The Fix for Michigan’s Power Outage Problem Needs To Be More Ambitious Than What The Utilities Are Offering

Consider: You’re in college and you need to get at least a C- to pass a class you are taking pass/fail. Right now your average grade in the course is an F. Say you do well enough on your final exam to raise that average to a D. Is that progress? Technically, yes. A D is better than an F. But in the scope of things, the end result is the same: you are still failing.

We see a similar situation going on right now with Michigan investor-owned utilities and their plans to invest in the distribution grid and increase electric reliability for customers, a goal that customers are demanding be met after the appalling length and number of outages this past summer. DTE, Consumers Energy and Indiana Michigan Power have all filed these distribution plans, as required by the Michigan Public Service Commission.

The plans either lack clear targets for increasing reliability, or set targets so modest that they represent only marginal improvements that would still keep the length and number of outages experienced by Michigan customers much worse than national averages. The utilities seem to be aiming to make the reliability problem in Michigan somewhat less bad. But just as the college student who goes from an F to a D is still getting bad grades, going from substandard reliability to somewhat better but still substandard reliability is not true progress.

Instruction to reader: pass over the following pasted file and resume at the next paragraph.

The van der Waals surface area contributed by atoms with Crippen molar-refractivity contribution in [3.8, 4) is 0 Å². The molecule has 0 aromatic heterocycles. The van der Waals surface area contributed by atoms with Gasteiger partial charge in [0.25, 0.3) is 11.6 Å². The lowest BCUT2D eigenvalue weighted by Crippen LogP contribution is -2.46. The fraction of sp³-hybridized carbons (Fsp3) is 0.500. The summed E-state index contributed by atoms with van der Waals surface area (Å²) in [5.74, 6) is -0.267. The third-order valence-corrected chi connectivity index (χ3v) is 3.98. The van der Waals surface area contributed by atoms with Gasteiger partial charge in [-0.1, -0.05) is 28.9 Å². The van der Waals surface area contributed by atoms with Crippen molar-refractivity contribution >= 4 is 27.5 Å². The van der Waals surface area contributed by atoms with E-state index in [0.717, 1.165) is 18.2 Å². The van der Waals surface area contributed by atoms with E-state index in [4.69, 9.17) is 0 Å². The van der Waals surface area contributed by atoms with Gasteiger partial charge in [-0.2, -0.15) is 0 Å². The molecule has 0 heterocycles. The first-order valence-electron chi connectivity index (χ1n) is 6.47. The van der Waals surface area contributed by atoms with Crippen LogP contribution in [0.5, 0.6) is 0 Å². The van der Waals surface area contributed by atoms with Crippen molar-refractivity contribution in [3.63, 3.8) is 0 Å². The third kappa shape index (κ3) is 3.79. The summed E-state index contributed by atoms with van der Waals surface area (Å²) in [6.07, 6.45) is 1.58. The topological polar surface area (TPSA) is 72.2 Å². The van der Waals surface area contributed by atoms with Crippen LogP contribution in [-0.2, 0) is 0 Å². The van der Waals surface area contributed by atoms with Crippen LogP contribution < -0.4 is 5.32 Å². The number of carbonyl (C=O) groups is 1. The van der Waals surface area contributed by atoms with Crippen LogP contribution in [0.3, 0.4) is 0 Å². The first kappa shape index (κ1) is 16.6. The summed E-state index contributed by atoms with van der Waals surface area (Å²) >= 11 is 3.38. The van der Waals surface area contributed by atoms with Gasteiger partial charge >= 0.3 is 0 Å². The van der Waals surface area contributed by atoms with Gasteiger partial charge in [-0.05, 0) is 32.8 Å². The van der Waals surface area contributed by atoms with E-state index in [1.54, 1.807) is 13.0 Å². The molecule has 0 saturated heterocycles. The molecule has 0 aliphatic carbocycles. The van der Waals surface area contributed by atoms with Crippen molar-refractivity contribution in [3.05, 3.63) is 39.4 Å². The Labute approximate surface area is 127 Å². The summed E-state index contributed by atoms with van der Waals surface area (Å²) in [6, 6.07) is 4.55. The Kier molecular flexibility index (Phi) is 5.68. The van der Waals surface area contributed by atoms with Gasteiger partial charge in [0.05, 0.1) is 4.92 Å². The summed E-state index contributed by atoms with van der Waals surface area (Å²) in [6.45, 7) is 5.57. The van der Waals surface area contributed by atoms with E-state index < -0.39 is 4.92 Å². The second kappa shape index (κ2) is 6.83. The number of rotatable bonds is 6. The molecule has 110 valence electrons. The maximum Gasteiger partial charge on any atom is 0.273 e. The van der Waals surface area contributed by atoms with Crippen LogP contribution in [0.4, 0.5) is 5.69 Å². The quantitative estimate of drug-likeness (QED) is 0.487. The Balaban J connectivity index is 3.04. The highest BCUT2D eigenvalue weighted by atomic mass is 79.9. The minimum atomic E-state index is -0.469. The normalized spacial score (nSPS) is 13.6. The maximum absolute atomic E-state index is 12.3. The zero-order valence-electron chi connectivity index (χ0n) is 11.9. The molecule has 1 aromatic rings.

Last week CUB answered Michigan regulators’ request for comments on utility distribution plans regarding how they measure up to the scale of the reliability problem, whether the utilities are using the right metrics to track reliability, what kind of financial incentives and penalties should be applied to the utilities, how the plans account for affordability and inequity and more.

CUB’s comments responding to this request hit on all of these issues. We won’t summarize everything in this blog post, but we will go over some highlights.

Our comments on the utility’s metrics bring us back to the analogy at the start of this post. We wrote:

… goals for achievements on metrics should focus on improvements relative to similarly-situated utilities, not merely on improvements relative to the current baseline for Michigan utilities. That is because the baseline is, for the most part, subpar compared to the reliability experienced by customers in most of the rest of the country. An outcome of these plans could be that utility service becomes marginally more reliable than it is today, while still being well below average compared to utilities in other states. Marginal improvements from a low bar should not be the goal of this proceeding. [emphasis added]

…For example, in Consumers Energy’s plan, the utility targets reducing CAIDI (without major event days) from the baseline of 196 minutes to 179 minutes by 2025. But even if that goal was achieved, Consumers Energy would still be well above the national median in 2018 of 107 minutes and the regional average of 120 minutes. Similarly, the utility’s target of 170 minutes 2 for SAIDI by 2025 is above the national median of 118 and the regional average of 119.5.